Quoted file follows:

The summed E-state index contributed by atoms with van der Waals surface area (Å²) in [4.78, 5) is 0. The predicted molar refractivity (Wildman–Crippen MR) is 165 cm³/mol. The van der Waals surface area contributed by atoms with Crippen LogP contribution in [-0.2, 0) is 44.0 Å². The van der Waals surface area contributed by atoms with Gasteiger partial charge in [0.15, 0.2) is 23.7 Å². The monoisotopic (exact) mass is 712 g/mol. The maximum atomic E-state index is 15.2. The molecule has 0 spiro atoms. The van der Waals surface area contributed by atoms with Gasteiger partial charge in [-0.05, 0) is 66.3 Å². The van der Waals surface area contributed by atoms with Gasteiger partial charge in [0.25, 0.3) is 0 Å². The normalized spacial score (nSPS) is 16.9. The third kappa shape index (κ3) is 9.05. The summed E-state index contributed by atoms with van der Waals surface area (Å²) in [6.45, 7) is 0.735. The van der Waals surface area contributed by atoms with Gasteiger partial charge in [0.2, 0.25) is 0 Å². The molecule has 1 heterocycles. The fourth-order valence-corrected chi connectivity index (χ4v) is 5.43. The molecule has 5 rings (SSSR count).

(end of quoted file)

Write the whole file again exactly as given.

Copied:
The summed E-state index contributed by atoms with van der Waals surface area (Å²) in [4.78, 5) is 0. The predicted molar refractivity (Wildman–Crippen MR) is 165 cm³/mol. The van der Waals surface area contributed by atoms with Crippen LogP contribution in [-0.2, 0) is 44.0 Å². The van der Waals surface area contributed by atoms with Gasteiger partial charge in [0.15, 0.2) is 23.7 Å². The monoisotopic (exact) mass is 712 g/mol. The maximum atomic E-state index is 15.2. The molecule has 0 spiro atoms. The van der Waals surface area contributed by atoms with Gasteiger partial charge in [-0.05, 0) is 66.3 Å². The van der Waals surface area contributed by atoms with Gasteiger partial charge in [0.25, 0.3) is 0 Å². The normalized spacial score (nSPS) is 16.9. The third kappa shape index (κ3) is 9.05. The summed E-state index contributed by atoms with van der Waals surface area (Å²) in [6.45, 7) is 0.735. The van der Waals surface area contributed by atoms with Gasteiger partial charge in [0.2, 0.25) is 0 Å². The molecule has 1 heterocycles. The fourth-order valence-corrected chi connectivity index (χ4v) is 5.43. The molecule has 5 rings (SSSR count).